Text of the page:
For as long as I can remember the majority of my days were full of hopelessness and dread. I don't ever remember being happy. The prospect of doing my homework or of going to a birthday completely overwhelmed me. I remember obsessing about what it would be like to cease to exist and to do so in a way that wouldn't hurt anyone else.
I had no idea that I was different from everyone else – that not everyone lived with these horrible feelings.
When I was 16 I discovered ways to ease that sense of dread – I drank, did drugs and sexed my way into oblivion. Anything that would temporarily ease my pain. It took a lot to ease that pain.
Somehow, even with all the dread and the drugs, I lived a productive life. I was very successful at whatever job I threw myself into. I got married and, when I got pregnant, I stopped drinking. I worked hard to be the very BEST stay at home mom and was a supportive wife and a loving daughter.
In spite of all this, or perhaps because of it, I still carried that sense of dread with me everyday. It was heavy. And exhausting.
Believe it or not, I really thought that I was doing ok.
And then I stopped sleeping. For a year. I lost 20 pounds, spent hours driving really fast on the back roads of Maine, did things that I shouldn't have been doing. One cold October day I found myself in a closet, banging my head against the wall. I had no idea what was happening to me.
A friend scooped me up off the floor of my closet and took me to a psychiatrist. It took him 20 minutes peppering with me questions, and confirming with my husband that I wasn't lying, to diagnose me with Bipolar II disorder. This was 9 years ago. I was 42 years old.
Having a diagnosis was HUGE for me. I could finally understand what I was going through. I was immediately medicated and within a month I wasn't depressed for the first time in my life. People would tell me that I looked different. "That's because I am not depressed," I would exclaim with a smile.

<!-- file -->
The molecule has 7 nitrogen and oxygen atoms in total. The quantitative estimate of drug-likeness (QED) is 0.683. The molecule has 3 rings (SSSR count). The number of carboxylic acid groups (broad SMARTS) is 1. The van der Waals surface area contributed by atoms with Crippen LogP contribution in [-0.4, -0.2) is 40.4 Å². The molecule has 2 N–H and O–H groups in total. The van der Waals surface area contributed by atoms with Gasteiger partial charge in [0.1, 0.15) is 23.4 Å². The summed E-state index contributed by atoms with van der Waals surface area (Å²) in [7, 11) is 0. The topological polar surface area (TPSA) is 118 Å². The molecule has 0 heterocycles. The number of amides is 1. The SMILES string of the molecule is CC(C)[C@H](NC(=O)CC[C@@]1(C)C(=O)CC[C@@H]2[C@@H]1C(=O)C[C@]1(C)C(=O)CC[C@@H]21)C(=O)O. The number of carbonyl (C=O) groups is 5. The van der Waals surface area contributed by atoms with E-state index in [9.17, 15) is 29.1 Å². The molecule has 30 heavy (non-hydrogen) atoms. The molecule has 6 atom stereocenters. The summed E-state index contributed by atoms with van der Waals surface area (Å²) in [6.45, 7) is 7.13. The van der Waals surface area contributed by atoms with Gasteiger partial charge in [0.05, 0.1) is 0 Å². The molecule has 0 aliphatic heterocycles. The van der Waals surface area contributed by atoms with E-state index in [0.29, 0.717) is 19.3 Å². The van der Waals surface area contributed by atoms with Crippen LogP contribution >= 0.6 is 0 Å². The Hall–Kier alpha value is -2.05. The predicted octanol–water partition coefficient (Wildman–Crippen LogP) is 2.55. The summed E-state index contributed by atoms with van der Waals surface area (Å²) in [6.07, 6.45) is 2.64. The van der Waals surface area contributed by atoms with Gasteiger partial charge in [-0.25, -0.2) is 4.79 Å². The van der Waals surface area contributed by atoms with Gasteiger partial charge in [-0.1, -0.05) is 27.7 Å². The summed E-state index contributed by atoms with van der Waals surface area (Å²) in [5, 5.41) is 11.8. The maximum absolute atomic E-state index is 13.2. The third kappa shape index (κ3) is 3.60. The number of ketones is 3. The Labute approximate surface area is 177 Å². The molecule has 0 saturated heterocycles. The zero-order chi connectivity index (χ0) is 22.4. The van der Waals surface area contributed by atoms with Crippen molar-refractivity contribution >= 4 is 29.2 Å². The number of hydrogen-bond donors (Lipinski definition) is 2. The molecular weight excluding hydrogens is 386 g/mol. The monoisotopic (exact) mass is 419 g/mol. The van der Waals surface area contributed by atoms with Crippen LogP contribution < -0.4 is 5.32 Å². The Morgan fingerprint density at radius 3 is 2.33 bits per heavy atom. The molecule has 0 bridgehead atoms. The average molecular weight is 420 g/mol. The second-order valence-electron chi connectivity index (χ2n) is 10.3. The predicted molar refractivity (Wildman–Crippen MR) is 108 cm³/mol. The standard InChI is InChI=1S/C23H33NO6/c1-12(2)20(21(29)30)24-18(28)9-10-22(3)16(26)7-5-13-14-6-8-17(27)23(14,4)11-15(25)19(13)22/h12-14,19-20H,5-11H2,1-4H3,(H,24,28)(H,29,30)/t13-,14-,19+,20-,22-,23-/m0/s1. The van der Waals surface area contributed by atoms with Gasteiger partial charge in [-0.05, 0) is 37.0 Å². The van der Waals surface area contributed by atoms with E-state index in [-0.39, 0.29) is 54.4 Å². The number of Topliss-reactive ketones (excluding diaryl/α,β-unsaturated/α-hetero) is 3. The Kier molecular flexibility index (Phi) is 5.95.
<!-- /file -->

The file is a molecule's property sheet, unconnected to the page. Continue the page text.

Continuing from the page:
I accepted my diagnosis right away and set out to learn everything I could about my disease. Because that's what it is -- a disease. Like heart disease or thyroid disease. I had a disease and it could be treated.
Since my diagnosis I have been on a mood stabilizer and an anti-psychotic. My meds are an important part of my treatment because they raise the bottom of the pool for me, to keep me from drowning. Then I use my coping skills to really thrive.
My coping skills? Daily yoga, a healthy diet, lots of sleep. I also work hard to talk back to those destructive thoughts that can spiral me down into a deep depression. People always tell me to "think positive" but really it's those negative thoughts that I work on when I am depressed. And, 8 times out of 10, it works.
I also have a plan in place when I am in crisis. When I am manic it involves hiking in the woods and 1000 piece puzzles. When I am depressed it involves bed, yoga, chocolate pudding and TV, particularly The Walking Dead. I have learned to ride out those crises with a little self-awareness and effort. Well, a lot of self-awareness and effort.
The past 5 years have been difficult. I survived an ugly divorce, I took care of my mother as she died of pancreatic cancer, I raised two teenagers on my own and I moved to NYC from Vermont at the age of 51.
Throughout all of these transitions I have been able to maintain my mental wellness. Sure, I still have bad days but they are days, not weeks or months or years like they used to be. And here I am. Still standing.
Today my life's work is to educate, spread awareness and reduce stigma. I do so by working with the National Alliance on Mental Illness, traveling the east coast and sharing the story of my mental illness. Nurses tell me that after a presentation, one person who wasn't willing to accept their diagnosis does. Which is huge.
Because I know that, without acceptance, healing cannot begin.